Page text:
Today we’ll be addressing the topic of whether you’re paying your employees enough and how to keep yourself from losing out on a shot at employing top talent. As an IT staffing company, a major part of our job is matching consultants with opportunity. While it’s true we negotiate pay rate – the amount being paid to the contingent worker (consultant) – we don’t set the bill rate which is the rate a company pays us for the services provided by the consultant. So when looking at opportunities, we’re trying to find the best possible match for our consultants and oftentimes that has us working on contract-to-hire opportunities. But once the contract is up, compensation is no longer under our control – it’s then left up to the employer. Too often, though, those compensation packages are lacking. Below, you’ll find a few tips on how to ensure you’re offering enough so that your employees aren’t feeling slighted.
Understand What the Employee is Looking For – Before even trying to figure out how to establish the right rate, it’s important to know what the future employee might be looking for. While we addressed this topic a couple of months ago, it can be briefly summarized: they’re concerned about salary, work-life balance and flexibility, and an opportunity to grow and develop in their career. As the employer, if you know you don’t have the budget to compete with the big dogs, ask yourself how your organization stacks up in the other areas. Can you offer a great benefits package? Do your employees have flexible working schedules or even built-in work from home days? Is there real opportunity for growth and development that your company offers? If yes, the rate for the position may be overlooked by some. But it’s imperative to shine light on what you can offer. It shows the candidate that while you realize the salary may be sub-par you can still deliver in other areas that are important to them.
Know the Market/Do Your Research – If you don’t have a strong grasp on the market, setting a salary rate will just be taking a shot in the dark. It’s imperative to know the market value for the desired skill set. There are quite a few ways to do this, and none are guaranteed to get you the correct rate, but they’re a good starting place. You could consult with the Bureau of Labor Statistics to find an average salary for your open position, you could use online resources such as Salary.com or PayScale.com to find what others in your area are paying, or you could purchase survey reports from HR consulting firms – though that could be costly. As soon as you begin the interview process, though, you’ll quickly find out how well you have your open role positioned. If you’re struggling to find candidates, it’s a good indicator you may not be offering enough.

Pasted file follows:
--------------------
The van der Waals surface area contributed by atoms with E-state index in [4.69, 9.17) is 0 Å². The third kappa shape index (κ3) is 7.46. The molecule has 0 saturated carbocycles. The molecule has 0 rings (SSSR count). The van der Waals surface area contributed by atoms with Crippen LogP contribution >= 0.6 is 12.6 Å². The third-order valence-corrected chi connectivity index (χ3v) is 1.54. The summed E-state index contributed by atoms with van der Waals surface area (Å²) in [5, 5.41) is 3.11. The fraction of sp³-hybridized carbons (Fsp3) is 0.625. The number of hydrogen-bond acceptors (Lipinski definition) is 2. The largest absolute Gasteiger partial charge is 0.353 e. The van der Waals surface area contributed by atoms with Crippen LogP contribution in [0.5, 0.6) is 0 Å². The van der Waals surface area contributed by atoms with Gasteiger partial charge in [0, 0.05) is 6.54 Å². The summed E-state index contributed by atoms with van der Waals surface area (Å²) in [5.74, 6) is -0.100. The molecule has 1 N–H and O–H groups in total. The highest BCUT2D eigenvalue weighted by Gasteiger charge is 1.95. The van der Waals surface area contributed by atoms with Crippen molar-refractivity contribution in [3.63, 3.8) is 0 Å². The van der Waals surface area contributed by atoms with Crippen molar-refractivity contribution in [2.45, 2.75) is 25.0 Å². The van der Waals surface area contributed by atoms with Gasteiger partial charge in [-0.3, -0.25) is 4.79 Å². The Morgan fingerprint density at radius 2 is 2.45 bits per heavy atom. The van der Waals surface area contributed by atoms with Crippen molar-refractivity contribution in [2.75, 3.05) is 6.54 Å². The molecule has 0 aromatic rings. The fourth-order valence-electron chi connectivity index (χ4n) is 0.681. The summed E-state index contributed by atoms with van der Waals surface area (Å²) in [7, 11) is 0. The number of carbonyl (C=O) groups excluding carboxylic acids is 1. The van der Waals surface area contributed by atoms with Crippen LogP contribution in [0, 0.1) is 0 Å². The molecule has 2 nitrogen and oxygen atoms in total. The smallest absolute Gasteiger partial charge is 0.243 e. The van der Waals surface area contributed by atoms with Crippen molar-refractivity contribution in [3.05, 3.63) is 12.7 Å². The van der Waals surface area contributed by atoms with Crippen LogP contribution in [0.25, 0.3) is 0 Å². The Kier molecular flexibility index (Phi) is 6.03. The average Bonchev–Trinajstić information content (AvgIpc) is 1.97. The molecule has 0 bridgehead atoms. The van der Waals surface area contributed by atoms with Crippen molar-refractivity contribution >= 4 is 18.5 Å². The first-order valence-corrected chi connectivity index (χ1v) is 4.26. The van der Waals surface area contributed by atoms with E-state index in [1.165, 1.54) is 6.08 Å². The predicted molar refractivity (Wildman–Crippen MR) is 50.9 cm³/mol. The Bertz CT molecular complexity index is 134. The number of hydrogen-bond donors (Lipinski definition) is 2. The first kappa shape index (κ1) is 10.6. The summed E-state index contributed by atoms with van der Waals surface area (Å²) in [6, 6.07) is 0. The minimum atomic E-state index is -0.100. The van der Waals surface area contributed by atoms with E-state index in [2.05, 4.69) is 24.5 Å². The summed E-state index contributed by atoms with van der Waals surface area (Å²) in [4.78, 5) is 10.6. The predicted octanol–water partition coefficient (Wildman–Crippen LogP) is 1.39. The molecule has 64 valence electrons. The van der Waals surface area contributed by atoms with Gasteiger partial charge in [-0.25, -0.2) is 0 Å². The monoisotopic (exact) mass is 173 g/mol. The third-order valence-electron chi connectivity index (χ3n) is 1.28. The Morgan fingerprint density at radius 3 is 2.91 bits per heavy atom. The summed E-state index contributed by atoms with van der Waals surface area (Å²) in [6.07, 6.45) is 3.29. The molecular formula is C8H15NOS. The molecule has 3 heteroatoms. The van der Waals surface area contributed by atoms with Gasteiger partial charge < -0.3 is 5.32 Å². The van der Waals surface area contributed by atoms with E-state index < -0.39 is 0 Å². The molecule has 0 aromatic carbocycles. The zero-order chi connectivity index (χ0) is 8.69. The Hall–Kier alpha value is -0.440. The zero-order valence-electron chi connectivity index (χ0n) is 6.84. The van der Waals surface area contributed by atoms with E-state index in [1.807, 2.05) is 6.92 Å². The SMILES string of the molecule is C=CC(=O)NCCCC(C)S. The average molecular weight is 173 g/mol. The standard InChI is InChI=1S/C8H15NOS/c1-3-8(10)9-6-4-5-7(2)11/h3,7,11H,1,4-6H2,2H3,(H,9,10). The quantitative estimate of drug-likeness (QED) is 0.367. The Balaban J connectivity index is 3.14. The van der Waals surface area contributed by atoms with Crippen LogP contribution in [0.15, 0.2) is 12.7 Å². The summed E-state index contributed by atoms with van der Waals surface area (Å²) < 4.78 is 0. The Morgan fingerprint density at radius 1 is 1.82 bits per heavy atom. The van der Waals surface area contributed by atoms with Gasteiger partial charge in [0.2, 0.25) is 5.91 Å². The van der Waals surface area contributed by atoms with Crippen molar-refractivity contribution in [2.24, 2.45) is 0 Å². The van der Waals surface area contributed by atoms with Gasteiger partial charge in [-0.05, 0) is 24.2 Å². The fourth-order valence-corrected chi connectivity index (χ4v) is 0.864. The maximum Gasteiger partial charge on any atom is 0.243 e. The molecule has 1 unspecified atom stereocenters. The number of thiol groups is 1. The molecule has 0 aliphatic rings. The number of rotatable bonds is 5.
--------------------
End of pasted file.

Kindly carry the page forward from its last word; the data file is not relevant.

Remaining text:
Keep Them Informed – It’s been our experience that well-informed employees are more satisfied with their pay. If you can have an open and honest conversation with your employee about the reasoning behind your compensation structure, they’ll be less likely to gripe about the topic. Years of experience, geographic location, demand for a certain skill – all factors that could play a part in why your position is priced the way it is. The simple truth, however, is that sometimes the grass is greener on the other side and there’s not always something that can be done about it. If you’re honest with them, they may not agree, but at least they’ll respect you for it.
So if you know what your employees are looking for, you have a good understanding of the marketplace and what it can bear, and if you’re keeping lines of communication open and honest, there’s little reason to believe that your organization wouldn’t be seen as an attractive landing place for job seekers.
We know we’ve missed a lot, so what other ways can employers ensure that they’re paying their employees enough?